- Grain. Corn and grain sorghum (milo) are the most common low protein, high energy sources. Other grains include oats, wheat, and barley. Grains often are the cheapest sources of supplemental energy. Similar feeds include processed by products such as wheat mids, soybean hulls, and rice bran. These by products are slightly higher in protein and a little lower in energy than grains and are relatively low in starch. Starch can interfere with forage digestibility, so these are excellent supplements to forage. Feeds in this category commonly are found in breeder/range cubes.
- Breeder/Range Cubes. These are most commonly 20% CP but also are found as 30-32% products. These feeds are designed to provide a combination of protein and energy, fed in larger amounts (3 to 6 pounds a day) than high protein feeds. The equivalent of a 20% cube can be prepared with a mix of about one-third oilseed meal and two-thirds grain. A mix of about three-fourths meal and one-fourth grain is the equivalent of a 32% cube. Some cubes use nonprotein nitrogen (NPN), usually urea, to supply nitrogen for potential synthesis of rumen microbial protein. Cubes with low crude fiber (below 10%) generally are highest in energy. Whole cottonseed, brewers grains, and some corn gluten meals are similar in protein and energy content to these cubes.
- Protein Blocks and Liquids. These feeds usually contain 30-40% CP and typically are low to medium in energy. Their formulation or physical structure limits consumption to around 1 pound to 3 pound s daily. The protein portion often consists of 50-90% from NPN, but can be considerably lower. Their primary use is to provide supplemental protein on low protein, medium energy forages (below 7% CP, 50-52% TDN) where convenience of self-feeding is a priority. These feeds generally will not fill large voids of nutrient deficiency, nor support higher levels of animal performance.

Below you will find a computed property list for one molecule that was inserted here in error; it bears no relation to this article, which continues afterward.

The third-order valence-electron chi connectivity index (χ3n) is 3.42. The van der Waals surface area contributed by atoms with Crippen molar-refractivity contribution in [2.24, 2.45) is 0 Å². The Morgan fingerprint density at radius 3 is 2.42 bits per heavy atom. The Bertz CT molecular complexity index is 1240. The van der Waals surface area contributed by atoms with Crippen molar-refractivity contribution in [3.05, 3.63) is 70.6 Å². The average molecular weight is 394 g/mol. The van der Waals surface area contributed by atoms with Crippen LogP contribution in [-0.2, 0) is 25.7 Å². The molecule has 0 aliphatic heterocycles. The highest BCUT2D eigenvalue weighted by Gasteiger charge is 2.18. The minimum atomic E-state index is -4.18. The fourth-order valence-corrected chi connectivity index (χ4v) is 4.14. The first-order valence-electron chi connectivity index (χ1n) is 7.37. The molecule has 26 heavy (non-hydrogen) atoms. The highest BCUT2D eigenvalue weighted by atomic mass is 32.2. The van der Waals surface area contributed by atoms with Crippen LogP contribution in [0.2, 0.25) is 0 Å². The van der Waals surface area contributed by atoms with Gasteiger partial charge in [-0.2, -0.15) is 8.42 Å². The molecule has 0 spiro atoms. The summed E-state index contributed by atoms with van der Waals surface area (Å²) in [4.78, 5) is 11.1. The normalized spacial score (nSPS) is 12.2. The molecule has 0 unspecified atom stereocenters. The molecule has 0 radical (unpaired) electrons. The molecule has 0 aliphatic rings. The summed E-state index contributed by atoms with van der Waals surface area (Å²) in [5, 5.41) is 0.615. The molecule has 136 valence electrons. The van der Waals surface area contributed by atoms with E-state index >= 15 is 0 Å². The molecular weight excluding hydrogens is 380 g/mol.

- Syrup Blocks and Tubs. These generally range from 12% to 24% CP (often about half from NPN) and are medium in energy. Consumption of these blocks usually is very low (typically 1/2 pound to 1 1/2 pounds a day), so higher protein versions probably are most useful. These products are not intended to directly supply much supplemental protein or energy. Rather, their theoretical function is to stimulate rumen microbes to digest more forage and produce microbial protein, which can be utilized in the small intestine. For this to occur, sufficient amounts of at least moderately digestible forage must be available. These feeds work best when supplied year round, allowing accumulation of body fat reserves that animals can utilize during typical fall and winter decline in forage quality and quantity. They generally will not support high performance.
- Hays. High quality hays, such as alfalfa, peanut, and soybean, can be used as supplements. These medium protein (usually 15-20% CP), medium energy sources can be limit-fed in place of one of the feeds discussed previously. Such hays also can be fed free choice, although protein is wasted, if their cost is competitive.
Supplements must be chosen to meet particular nutrient deficiencies. Body condition is a key factor in the choice of supplements. Thin cows are relatively more deficient in dietary energy than in protein. In contrast, fleshier cows may need extra protein, if they need anything.